Home' Convenience and Impulse Retailing : CAI Feb-Mar 2018 Contents 26 February/March 2018 | C&I | www.c -s tore.com.au
“Allen’s will be launching a number of exciting new products in
2018. In February we launch the latest addition to our ‘Fruits &
Ms Stewart said that currently, Allen’s is the number one market
leader in lollies in the convenience channel with 99% brand
awareness and loyalty significantly higher than any other brand
in the category.
According to the Australasian Association of Convenience Stores
(AACS) State of the Industry Report (SOI), due to the relatively
small space available in store, the P&C channel can be perceived
“But this can be an advantage for suppliers when it comes to
NPD,” it reported.
“Confectionery, and indeed impulse snacks more generally,
rely on the “new news” of innovation (mostly flavour rotation)
to give consumers reasons to keep coming back and spur
SHOWCASE THE SUGAR
As previously noted, 65% of sugar confectionary shoppers in
C-stores do not plan to make a purchase. With this in mind, it
is crucial to ensure that all products are displayed correctly with
visible pricing labels, to ensure those 65% of customers have
access to their impulse purchases.
Ms Stewart said as lollies are such an impulsive category, putting
them in aisles can negatively impact sales performance.
“Medium lolly bags are the biggest sub-segment in both grocery
and convenience channels,” she said.
“To maximise sales, place lolly bags on the ‘window run’, which is
the way customers walk from going into a store to the front counter.
“For single consumption lines such as Lifesavers, ensure it is on
or under the front counter.”
The AACS SOI said the petrol and convenience sector is a good
place to expose customers to NPD in “dedicated zones”.
“New products are more easily noticed within smaller in-store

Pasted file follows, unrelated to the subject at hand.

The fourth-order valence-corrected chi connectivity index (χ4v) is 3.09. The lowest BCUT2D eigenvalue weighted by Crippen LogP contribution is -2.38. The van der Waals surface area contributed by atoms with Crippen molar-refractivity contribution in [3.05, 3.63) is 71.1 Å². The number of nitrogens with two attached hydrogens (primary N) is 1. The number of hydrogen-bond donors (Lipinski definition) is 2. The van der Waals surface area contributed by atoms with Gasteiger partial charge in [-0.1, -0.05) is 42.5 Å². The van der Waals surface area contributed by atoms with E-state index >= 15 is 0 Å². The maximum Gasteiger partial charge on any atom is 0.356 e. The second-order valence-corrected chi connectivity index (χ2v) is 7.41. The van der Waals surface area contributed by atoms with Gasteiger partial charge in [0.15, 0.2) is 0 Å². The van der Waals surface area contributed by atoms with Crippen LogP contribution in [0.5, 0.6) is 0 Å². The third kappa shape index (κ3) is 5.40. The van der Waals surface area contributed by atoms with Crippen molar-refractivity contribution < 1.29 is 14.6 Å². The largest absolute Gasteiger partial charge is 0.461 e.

environments,” it reported.
“Leveraging the inherent easy browsing advantage of smaller
scale P&C stores, BP has been using end-of-aisle gondolas to
draw attention to the newly introduced products.”
Increasingly, more and more C-stores and companies are
realising that consumers don’t always want the ordinary, and that
sometimes having options from around the world is the way to.
Khaled Magableh of the Queen Street Ezymart in Melbourne, saw
the appeal of importing confectionery from various parts of the
world to draw customers in.
The store – which is open 24 hours a day, seven days a week is
staffed by four full timers and two casuals. It has been designed
in such a way that the first thing that greets customers is a
dizzying array of confectionery from nearly all corners of the
world. There are lollies and chocolates from places including the
UK, United States, Switzerland, Germany, Belgium, New Zealand
and South Africa.
“We put on a great display at the front and really try to draw
customers in with our lollies and chocolate,” said Mr Magableh.
“We have some things that customers have never seen before and
we have had customers come in and buy the whole shelf full of
goods because they say they don’t know when they will get the
chance to get that particular product again.”
Having enticed new customers into the store to perhaps make
an impulse purchase they hadn’t planned on, EzyMart is keen to
ensure that they buy something more than a lolly or two.
Lollies and sugar confectionery have proved to be a good
option for retailers to get extra sales from customers. Putting
products on sale and making them easy to access and
purchase is a great way to boost sales. Continued innovation
ensures that there is almost always something new for
consumers to taste and try, knowing your customer and the
current trends will be of great benefit to any C-store. C&I
* Convenience and Impulse Retailing would like to thank Nestlé, Convenience Measures Australia
and IRI Worldwide for their contributions.
a number of
Sugar confectionery offers so many colourful choices and flavours!
Graph provided by Nestlé
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